The continuing relevance of EU State aid rules to UK subsidies?
While the TCA allows for the UK to set up its own subsidy control regime distinct from the EU State aid regime, the use of certain key concepts may suggest a degree of continued alignment with EU State aid rules in substance even if not in form. The scope for informal alignment is facilitated by Article 3.9(2) TCA, which provides that the parties will encourage their respective independent authorities to cooperate with one another on issues which are of common interest including on the application of the definitions, principle, prohibited subsidies and transparency provisions in the TCA. In addition, the EU State aid regime continues to apply to UK financial support granted (or the legal right for such support conferred) prior to 1 January 2021 which remains subject to the jurisdiction of the European Commission and CJEU until 31 December 2024.4
Equally importantly, Article 10 of the Northern Ireland Protocol of the Withdrawal Agreement imposes the pre-existing State aid rules to certain subsidies within the UK. Any UK subsidies “which affect that trade between the EU and Northern Ireland” still need to be notified to the European Commission and is subject to the jurisdiction of the CJEU. Precisely how broadly Article 10 will be interpreted remains to be seen and is already a matter of dispute. The wording used could – in line with EU jurisprudence and decisional practice - be interpreted very broadly. The European Commission has already adopted such a broad interpretation and issued a separate Notice (Notice) on the matter to stakeholders on Brexit and State aid on 18 January 2021. There may, however, be political reasons for adopting a narrow reading of the provision in practice (as the Unilateral Declarations by the EU and the UK in the Withdrawal Agreement Joint Committee on Article 10(1) of the Protocol suggests the Commission will do).5 Ultimately, however, the correct interpretation of Article 10 remains at the discretion of the CJEU.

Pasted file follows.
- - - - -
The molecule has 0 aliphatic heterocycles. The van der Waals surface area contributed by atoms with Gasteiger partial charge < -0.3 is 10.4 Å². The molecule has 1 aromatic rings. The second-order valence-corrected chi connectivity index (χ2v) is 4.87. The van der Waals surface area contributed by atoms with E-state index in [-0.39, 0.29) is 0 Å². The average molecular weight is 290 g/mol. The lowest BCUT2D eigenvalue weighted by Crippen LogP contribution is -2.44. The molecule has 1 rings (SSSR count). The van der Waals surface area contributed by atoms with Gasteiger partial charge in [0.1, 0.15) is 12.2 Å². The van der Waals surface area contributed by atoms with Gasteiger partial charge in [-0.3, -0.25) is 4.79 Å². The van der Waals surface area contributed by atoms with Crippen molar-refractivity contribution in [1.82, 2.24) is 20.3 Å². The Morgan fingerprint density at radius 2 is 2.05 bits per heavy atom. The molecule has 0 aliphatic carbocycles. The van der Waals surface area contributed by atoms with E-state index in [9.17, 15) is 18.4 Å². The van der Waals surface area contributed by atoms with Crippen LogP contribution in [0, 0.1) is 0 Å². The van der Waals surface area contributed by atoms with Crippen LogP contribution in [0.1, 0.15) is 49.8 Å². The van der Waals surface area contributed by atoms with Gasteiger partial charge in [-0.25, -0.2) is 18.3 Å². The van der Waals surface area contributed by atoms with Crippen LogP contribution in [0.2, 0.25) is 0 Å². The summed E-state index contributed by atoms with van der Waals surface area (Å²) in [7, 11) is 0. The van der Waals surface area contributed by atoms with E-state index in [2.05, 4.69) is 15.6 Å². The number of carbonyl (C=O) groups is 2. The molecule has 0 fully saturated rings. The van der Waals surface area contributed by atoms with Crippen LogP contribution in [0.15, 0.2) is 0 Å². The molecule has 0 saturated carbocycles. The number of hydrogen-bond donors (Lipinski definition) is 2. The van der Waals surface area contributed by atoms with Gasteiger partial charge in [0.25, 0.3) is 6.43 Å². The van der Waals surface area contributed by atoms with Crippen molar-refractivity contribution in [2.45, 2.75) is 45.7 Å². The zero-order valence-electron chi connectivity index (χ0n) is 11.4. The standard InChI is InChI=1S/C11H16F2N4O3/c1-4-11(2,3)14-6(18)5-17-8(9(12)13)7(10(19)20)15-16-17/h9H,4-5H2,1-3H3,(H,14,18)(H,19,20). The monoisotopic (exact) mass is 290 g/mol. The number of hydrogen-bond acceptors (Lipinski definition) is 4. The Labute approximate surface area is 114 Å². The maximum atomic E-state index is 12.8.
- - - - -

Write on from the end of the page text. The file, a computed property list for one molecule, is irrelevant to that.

It follows that it may be possible for subsidies granted in Great Britain to nevertheless be subject to EU State aid rules if the beneficiary is involved in trade or activities deemed capable of having an effect on trade between Northern Ireland and the EU. Notably, the Commission suggests in section 2 of its Notice that the following measures would likely be considered to affect trade between Northern Ireland and the EU:
- tax schemes granting a direct or indirect benefit to any firm trading with Northern Ireland;
- incentives to the financial services industry that would allow manufacturers or electricity companies engaged in trade between Northern Ireland and the Union to access cheaper credit; and
- aid to a manufacturer in difficulty if its goods are available for sale in Northern Ireland.
This provision is likely to cause considerable uncertainty and possibly disputes in the months ahead, particularly given the wide interpretation apparently being given to it by the European Commission.